Fifth, multiple reflections, the sound from the stage is reflected by the side walls, the ground, the stage cover, the ceiling, etc. of the hall, and the sound in the ears of the listeners is heard. As a result of a reflection, the sound is absorbed (the spectrum also varies somewhat), so the more the number of reflections experienced, the weaker the loudness and the more chaotic and tending isotropic. At the same time, since the propagation path of the multiple reflection sound is long, the time to reach the listener's ear is also delayed. With so many reflections, the sound gradually dissolves into the reverberation and gradually disappears.
3. Initial time delay gap and reverberation
In terms of time, the time distribution of direct sound and its various reflected sounds is shown in the figure. Here, when the listener's seat is not in the central axis of the main hall, R1 and R2 are not equal, in the figure, direct sound and R1 The time gap between them is called the initial time delay gap (usually measured in milliseconds).
It is one of the four objective criteria for the sound quality of a concert hall and is directly related to an important item in the subjective preference evaluation - intimacy. If the gap is less than 20 milliseconds, it sounds like R1 and direct sound will together form a louder, better sound; if the hall is large, making this gap greater than 70 milliseconds, it sounds like R1. After R4, it has belonged to multiple reflections. As more and more, the more overlapping, the weaker. The reverberation characteristic of the indoor sound is gradually dissolved, and the intensity of the reverberation sound is generally exponentially decreased.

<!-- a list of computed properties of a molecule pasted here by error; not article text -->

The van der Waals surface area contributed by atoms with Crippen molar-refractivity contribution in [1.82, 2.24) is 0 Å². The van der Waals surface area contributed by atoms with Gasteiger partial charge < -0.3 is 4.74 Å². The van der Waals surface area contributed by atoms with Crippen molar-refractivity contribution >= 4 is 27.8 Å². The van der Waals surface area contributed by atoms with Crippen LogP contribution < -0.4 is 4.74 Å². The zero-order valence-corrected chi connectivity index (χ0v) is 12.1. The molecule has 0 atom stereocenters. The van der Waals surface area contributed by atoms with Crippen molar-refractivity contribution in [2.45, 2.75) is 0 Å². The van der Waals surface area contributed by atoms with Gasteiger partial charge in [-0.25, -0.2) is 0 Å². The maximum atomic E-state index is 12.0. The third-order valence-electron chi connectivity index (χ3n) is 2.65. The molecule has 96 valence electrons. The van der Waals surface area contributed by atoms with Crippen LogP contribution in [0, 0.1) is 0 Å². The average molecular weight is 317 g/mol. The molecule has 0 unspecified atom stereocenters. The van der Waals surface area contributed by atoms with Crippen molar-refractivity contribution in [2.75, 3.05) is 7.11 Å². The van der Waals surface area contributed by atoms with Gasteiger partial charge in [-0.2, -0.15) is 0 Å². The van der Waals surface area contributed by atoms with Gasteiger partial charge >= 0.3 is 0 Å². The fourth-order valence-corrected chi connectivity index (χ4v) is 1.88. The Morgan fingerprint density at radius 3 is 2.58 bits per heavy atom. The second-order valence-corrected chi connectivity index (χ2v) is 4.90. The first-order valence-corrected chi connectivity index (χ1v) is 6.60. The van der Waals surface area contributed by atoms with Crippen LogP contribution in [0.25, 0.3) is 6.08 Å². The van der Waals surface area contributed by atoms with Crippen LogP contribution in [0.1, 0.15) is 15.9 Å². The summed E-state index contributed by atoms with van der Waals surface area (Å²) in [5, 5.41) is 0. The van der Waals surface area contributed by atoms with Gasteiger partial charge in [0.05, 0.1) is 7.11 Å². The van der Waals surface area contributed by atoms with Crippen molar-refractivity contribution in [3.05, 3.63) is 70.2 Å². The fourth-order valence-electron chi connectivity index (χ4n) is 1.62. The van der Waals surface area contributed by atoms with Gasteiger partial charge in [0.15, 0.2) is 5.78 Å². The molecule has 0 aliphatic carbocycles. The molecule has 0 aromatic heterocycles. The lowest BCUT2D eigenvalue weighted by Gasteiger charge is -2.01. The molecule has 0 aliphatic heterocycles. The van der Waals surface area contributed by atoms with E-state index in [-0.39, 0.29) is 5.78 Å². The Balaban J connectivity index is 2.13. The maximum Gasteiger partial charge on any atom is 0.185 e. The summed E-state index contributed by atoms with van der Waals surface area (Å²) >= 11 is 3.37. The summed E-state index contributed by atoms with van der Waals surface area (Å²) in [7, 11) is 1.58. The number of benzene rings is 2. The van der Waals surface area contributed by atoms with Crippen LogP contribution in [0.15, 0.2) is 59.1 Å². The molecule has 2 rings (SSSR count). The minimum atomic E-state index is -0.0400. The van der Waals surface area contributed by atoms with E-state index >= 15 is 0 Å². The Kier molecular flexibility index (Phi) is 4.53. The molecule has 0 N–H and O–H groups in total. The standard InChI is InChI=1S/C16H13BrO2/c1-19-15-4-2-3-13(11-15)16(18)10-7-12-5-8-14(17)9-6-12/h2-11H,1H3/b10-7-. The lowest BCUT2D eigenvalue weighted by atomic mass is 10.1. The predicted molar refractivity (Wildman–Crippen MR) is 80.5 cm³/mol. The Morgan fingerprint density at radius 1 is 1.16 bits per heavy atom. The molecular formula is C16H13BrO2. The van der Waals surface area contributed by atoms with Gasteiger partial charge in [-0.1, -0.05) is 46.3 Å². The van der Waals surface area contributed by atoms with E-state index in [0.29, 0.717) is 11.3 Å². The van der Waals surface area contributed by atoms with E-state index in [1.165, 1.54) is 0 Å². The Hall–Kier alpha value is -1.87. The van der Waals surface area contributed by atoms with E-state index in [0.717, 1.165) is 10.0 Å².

The definition of reverberation is: the continuous sound of the room after the direct sound disappears. To measure the time of the reverb, the reverberation time T is usually defined as the time (measured in seconds) required for the reverberation and sound pressure levels to drop by 60 decibels. Since sound absorption is usually related to frequency. Therefore, the reverberation time is generally related to frequency. So usually divided into low frequency reverberation (take frequency 67,125,250 Hz), intermediate frequency reverberation (take frequency 500 Hz or 500-1000 Hz), high frequency reverberation (frequency ≧2000 Hz or more), reverberation time is music The other of the four objective criteria for hall sound quality. For the language hall, because the language is required to be clear, the reverberation time is short, usually T500-(0.5-1.2 seconds); but for the symphony concert hall, because the sound is very full (see the next section), the reverberation time Longer requirements: T500-(0.5- 2.2 seconds). The ss reverberation time T500 can be determined by the following Yisong formula.
(7-1)=where V is the volume of the hall (m3), the average absorption coefficient is the absorption coefficient of the first type of surface in the N kinds of surfaces in the hall, and S is the area of the first type of surface (m2), if considering The sound absorption of the audience can be considered that each person is equivalent to an absorption area of 0.4 m2 (a = 1), and the corresponding seat is no longer included in the absorption area. The 4mV term considers the absorption of high frequency sound by air.